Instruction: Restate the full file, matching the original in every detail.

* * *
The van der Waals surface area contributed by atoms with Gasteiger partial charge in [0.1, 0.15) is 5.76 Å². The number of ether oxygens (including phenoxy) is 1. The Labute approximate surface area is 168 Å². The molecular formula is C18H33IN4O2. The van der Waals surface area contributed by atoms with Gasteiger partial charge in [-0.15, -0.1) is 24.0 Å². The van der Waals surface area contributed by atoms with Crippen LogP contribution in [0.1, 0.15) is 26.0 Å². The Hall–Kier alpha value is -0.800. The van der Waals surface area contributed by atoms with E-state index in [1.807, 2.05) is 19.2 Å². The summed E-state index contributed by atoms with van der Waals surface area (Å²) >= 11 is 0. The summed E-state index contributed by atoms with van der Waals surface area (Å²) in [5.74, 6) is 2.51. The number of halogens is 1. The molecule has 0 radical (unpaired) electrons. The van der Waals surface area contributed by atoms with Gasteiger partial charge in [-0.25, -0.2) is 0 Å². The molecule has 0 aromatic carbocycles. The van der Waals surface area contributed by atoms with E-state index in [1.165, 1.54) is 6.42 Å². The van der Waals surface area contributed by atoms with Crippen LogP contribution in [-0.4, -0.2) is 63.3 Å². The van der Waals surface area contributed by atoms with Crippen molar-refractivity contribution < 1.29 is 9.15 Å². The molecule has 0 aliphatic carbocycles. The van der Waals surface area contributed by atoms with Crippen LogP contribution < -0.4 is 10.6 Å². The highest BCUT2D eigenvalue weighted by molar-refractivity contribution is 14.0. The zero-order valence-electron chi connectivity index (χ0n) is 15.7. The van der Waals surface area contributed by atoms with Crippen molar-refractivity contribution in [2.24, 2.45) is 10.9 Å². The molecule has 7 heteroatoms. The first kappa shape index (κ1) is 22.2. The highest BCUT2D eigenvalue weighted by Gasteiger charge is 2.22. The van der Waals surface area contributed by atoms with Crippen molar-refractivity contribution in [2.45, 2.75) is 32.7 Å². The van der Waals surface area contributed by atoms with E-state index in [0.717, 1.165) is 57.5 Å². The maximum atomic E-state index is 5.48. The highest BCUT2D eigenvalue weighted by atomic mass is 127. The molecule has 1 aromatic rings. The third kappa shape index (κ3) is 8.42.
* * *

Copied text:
The van der Waals surface area contributed by atoms with Gasteiger partial charge in [0.1, 0.15) is 5.76 Å². The number of ether oxygens (including phenoxy) is 1. The Labute approximate surface area is 168 Å². The molecular formula is C18H33IN4O2. The van der Waals surface area contributed by atoms with Gasteiger partial charge in [-0.15, -0.1) is 24.0 Å². The van der Waals surface area contributed by atoms with Crippen LogP contribution in [0.1, 0.15) is 26.0 Å². The Hall–Kier alpha value is -0.800. The van der Waals surface area contributed by atoms with E-state index in [1.807, 2.05) is 19.2 Å². The summed E-state index contributed by atoms with van der Waals surface area (Å²) >= 11 is 0. The summed E-state index contributed by atoms with van der Waals surface area (Å²) in [5.74, 6) is 2.51. The number of halogens is 1. The molecule has 0 radical (unpaired) electrons. The van der Waals surface area contributed by atoms with Gasteiger partial charge in [-0.25, -0.2) is 0 Å². The molecule has 0 aromatic carbocycles. The van der Waals surface area contributed by atoms with E-state index in [1.165, 1.54) is 6.42 Å². The van der Waals surface area contributed by atoms with Crippen LogP contribution in [-0.4, -0.2) is 63.3 Å². The van der Waals surface area contributed by atoms with Crippen molar-refractivity contribution < 1.29 is 9.15 Å². The molecule has 0 aliphatic carbocycles. The van der Waals surface area contributed by atoms with Crippen LogP contribution < -0.4 is 10.6 Å². The highest BCUT2D eigenvalue weighted by molar-refractivity contribution is 14.0. The zero-order valence-electron chi connectivity index (χ0n) is 15.7. The van der Waals surface area contributed by atoms with Crippen molar-refractivity contribution in [2.24, 2.45) is 10.9 Å². The molecule has 7 heteroatoms. The first kappa shape index (κ1) is 22.2. The highest BCUT2D eigenvalue weighted by Gasteiger charge is 2.22. The van der Waals surface area contributed by atoms with Crippen molar-refractivity contribution in [2.45, 2.75) is 32.7 Å². The van der Waals surface area contributed by atoms with E-state index in [0.717, 1.165) is 57.5 Å². The maximum atomic E-state index is 5.48. The highest BCUT2D eigenvalue weighted by atomic mass is 127. The molecule has 1 aromatic rings. The third kappa shape index (κ3) is 8.42.